MXQ 4K TV box list of features is rather impressive, as the 4K media player packs support for high bitrate (200 Mbps+) 10-bit H.265 and H.264, as well as VP9 at 4K resolution, 4 USB ports, Ethernet, and HDMI 2.0 for just $30. That price includes shipping. We just don’t know how it performs, but we’ll soon find out as GeekBuying sent me a sample for review. I’ll start by checking out the hardware, before testing it over a few days, and write a complete review.
MXQ 4K Unboxing
The retail package shows MXQ-4K “OTT TV Box” and some of the key selling points like Kodi support, 4K, HEVC/H.265, and son on. You’ll also find the Android 4.4 Kitkat logo since strangely Rockchip did not provide an Android 5.x SDK for their low cost processor.
The enclosure is a standard looking black rectangular box with an SD card slot, and three USB port on one side, as well as several ports on the rear with one USB 4 port, two 3.5mm jacks for coaxial S/PDIF and AV (composite + stereo audio), the HDMI 2.0 port, a Fast Ethernet port, and the power jack.
MXQ 4K TEARDOWN
It will be quite interesting to open it to better understand how they could keep the price that low. I had to peel off four sticky rubber pads, and loosen four screws to take the device apart. Pretty straightforward.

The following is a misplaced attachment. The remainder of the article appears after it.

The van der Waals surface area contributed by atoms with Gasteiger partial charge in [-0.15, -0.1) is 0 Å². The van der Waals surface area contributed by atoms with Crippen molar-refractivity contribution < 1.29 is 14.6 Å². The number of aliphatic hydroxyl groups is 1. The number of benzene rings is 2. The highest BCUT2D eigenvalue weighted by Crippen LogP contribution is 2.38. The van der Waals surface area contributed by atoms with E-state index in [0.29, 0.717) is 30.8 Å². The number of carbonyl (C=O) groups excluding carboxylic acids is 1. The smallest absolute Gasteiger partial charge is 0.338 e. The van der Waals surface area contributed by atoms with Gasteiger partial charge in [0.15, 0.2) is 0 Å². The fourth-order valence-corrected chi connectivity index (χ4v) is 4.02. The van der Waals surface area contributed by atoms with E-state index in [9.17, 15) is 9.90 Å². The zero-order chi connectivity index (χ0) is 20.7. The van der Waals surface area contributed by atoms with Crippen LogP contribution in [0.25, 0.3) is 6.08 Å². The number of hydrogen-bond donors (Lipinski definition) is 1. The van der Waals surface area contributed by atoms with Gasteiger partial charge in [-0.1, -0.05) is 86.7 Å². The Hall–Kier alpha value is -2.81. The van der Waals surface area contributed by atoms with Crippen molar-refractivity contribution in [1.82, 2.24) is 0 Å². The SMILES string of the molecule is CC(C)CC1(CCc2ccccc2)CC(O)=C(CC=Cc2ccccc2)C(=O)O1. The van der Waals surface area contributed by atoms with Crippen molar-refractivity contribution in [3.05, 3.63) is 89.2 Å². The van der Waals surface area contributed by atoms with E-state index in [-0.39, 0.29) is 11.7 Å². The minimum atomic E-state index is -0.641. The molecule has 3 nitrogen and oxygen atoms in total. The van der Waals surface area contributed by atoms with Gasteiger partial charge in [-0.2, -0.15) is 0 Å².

There’s also a sticker with a MAC address starting with 72:F1:6D on the case, which looks up to … nothing. So either the company only recently registered, or they just made up some MAC addresses by themselves to save on registration costs…
This is what the board looks after opening the case, and there’s a single chip: SanDisk X505260971 NAND flash with 8GB capacity.
Taking out the board completely explains why the device is quite cheap, as many features are integrated into Rockchip RK3229 processor, including the Ethernet PHY and audio codec, and the four USB ports has not using a USB hub chip either.
There’s only RK3229 with a heatsink, two NANYA NT5CB256M16CP-D1 RAM chips, Pulse H1102NL magnetics for 10/100M Ethernet, and Espressif ESP8089 Wi-Fi chip, probably one of the cheapest, if not the cheapest WiFi IC on the market for this type of device.
You’ll also have noticed two push buttons right behind the 3.5mm jack. The user’s manual explain the one behind the AV port is for firmware upgrade, and
but I’m not sure what the one behind the S/PDIF port is for entering bootloader mode. There is also an unpopulated 3-pin header on the bottom right which should be for the serial console, and the board is named T066-V1.
As mentioned in the introduction, GeekBuying kindly provided the sample for review, and you can purchase the device for $29.99 shipped from them if you are interested. Other shopping options include GearBest, Banggood, and Aliexpress.
Thanks for the review.